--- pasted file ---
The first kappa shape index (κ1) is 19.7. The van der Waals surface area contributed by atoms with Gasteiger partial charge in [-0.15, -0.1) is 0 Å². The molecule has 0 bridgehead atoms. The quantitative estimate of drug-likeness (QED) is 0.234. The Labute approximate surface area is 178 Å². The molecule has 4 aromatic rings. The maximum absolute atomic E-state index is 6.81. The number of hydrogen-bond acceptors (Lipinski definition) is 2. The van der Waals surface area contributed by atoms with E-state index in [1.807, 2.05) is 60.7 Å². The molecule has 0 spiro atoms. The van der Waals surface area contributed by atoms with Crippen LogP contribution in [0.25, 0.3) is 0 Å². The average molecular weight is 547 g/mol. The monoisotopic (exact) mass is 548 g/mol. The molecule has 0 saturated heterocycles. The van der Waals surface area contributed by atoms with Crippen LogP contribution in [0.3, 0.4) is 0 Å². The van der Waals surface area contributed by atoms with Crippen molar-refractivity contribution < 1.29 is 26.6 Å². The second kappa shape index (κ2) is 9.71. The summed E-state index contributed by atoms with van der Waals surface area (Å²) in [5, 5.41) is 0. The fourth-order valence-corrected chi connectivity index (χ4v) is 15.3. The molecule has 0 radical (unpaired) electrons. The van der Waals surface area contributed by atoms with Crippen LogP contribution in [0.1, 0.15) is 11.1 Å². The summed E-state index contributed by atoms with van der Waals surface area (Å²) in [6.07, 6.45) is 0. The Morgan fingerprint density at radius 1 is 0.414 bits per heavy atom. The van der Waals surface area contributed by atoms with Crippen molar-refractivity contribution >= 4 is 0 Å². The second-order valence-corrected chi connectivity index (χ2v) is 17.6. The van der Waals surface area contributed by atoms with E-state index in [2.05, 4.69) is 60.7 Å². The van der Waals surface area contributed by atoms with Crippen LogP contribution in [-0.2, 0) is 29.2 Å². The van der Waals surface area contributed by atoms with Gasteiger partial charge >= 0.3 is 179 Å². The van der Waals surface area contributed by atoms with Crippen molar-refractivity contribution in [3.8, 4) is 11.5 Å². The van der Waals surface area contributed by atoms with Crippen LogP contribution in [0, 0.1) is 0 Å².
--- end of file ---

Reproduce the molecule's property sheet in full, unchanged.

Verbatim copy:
The first kappa shape index (κ1) is 19.7. The van der Waals surface area contributed by atoms with Gasteiger partial charge in [-0.15, -0.1) is 0 Å². The molecule has 0 bridgehead atoms. The quantitative estimate of drug-likeness (QED) is 0.234. The Labute approximate surface area is 178 Å². The molecule has 4 aromatic rings. The maximum absolute atomic E-state index is 6.81. The number of hydrogen-bond acceptors (Lipinski definition) is 2. The van der Waals surface area contributed by atoms with E-state index in [1.807, 2.05) is 60.7 Å². The molecule has 0 spiro atoms. The van der Waals surface area contributed by atoms with Crippen LogP contribution in [0.25, 0.3) is 0 Å². The average molecular weight is 547 g/mol. The monoisotopic (exact) mass is 548 g/mol. The molecule has 0 saturated heterocycles. The van der Waals surface area contributed by atoms with Crippen LogP contribution in [0.3, 0.4) is 0 Å². The van der Waals surface area contributed by atoms with Crippen molar-refractivity contribution < 1.29 is 26.6 Å². The second kappa shape index (κ2) is 9.71. The summed E-state index contributed by atoms with van der Waals surface area (Å²) in [5, 5.41) is 0. The fourth-order valence-corrected chi connectivity index (χ4v) is 15.3. The molecule has 0 radical (unpaired) electrons. The van der Waals surface area contributed by atoms with Crippen LogP contribution in [0.1, 0.15) is 11.1 Å². The summed E-state index contributed by atoms with van der Waals surface area (Å²) in [6.07, 6.45) is 0. The Morgan fingerprint density at radius 1 is 0.414 bits per heavy atom. The van der Waals surface area contributed by atoms with Crippen molar-refractivity contribution >= 4 is 0 Å². The second-order valence-corrected chi connectivity index (χ2v) is 17.6. The van der Waals surface area contributed by atoms with E-state index in [2.05, 4.69) is 60.7 Å². The van der Waals surface area contributed by atoms with Crippen LogP contribution in [-0.2, 0) is 29.2 Å². The van der Waals surface area contributed by atoms with Gasteiger partial charge >= 0.3 is 179 Å². The van der Waals surface area contributed by atoms with Crippen molar-refractivity contribution in [3.8, 4) is 11.5 Å². The van der Waals surface area contributed by atoms with Crippen LogP contribution in [0, 0.1) is 0 Å².